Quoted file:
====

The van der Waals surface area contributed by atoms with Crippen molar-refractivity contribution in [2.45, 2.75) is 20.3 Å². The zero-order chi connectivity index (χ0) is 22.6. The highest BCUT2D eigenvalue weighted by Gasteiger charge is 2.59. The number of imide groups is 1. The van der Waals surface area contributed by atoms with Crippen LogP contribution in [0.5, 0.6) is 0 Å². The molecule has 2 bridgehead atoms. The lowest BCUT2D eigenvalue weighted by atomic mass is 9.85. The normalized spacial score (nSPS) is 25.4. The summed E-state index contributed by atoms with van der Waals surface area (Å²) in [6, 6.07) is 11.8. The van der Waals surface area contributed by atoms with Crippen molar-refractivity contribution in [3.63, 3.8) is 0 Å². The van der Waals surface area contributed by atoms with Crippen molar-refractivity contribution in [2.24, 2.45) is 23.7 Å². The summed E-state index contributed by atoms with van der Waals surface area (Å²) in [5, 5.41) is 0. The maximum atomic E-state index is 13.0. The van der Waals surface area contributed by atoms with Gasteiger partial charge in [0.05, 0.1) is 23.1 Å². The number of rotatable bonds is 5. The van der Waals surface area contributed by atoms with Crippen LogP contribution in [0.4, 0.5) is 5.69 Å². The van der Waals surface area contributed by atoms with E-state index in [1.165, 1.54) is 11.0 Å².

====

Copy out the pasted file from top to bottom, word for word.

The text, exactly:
The van der Waals surface area contributed by atoms with Crippen molar-refractivity contribution in [2.45, 2.75) is 20.3 Å². The zero-order chi connectivity index (χ0) is 22.6. The highest BCUT2D eigenvalue weighted by Gasteiger charge is 2.59. The number of imide groups is 1. The van der Waals surface area contributed by atoms with Crippen LogP contribution in [0.5, 0.6) is 0 Å². The molecule has 2 bridgehead atoms. The lowest BCUT2D eigenvalue weighted by atomic mass is 9.85. The normalized spacial score (nSPS) is 25.4. The summed E-state index contributed by atoms with van der Waals surface area (Å²) in [6, 6.07) is 11.8. The van der Waals surface area contributed by atoms with Crippen molar-refractivity contribution in [3.63, 3.8) is 0 Å². The van der Waals surface area contributed by atoms with Crippen molar-refractivity contribution in [2.24, 2.45) is 23.7 Å². The summed E-state index contributed by atoms with van der Waals surface area (Å²) in [5, 5.41) is 0. The maximum atomic E-state index is 13.0. The van der Waals surface area contributed by atoms with Gasteiger partial charge in [0.05, 0.1) is 23.1 Å². The number of rotatable bonds is 5. The van der Waals surface area contributed by atoms with Crippen LogP contribution in [0.4, 0.5) is 5.69 Å². The van der Waals surface area contributed by atoms with E-state index in [1.165, 1.54) is 11.0 Å².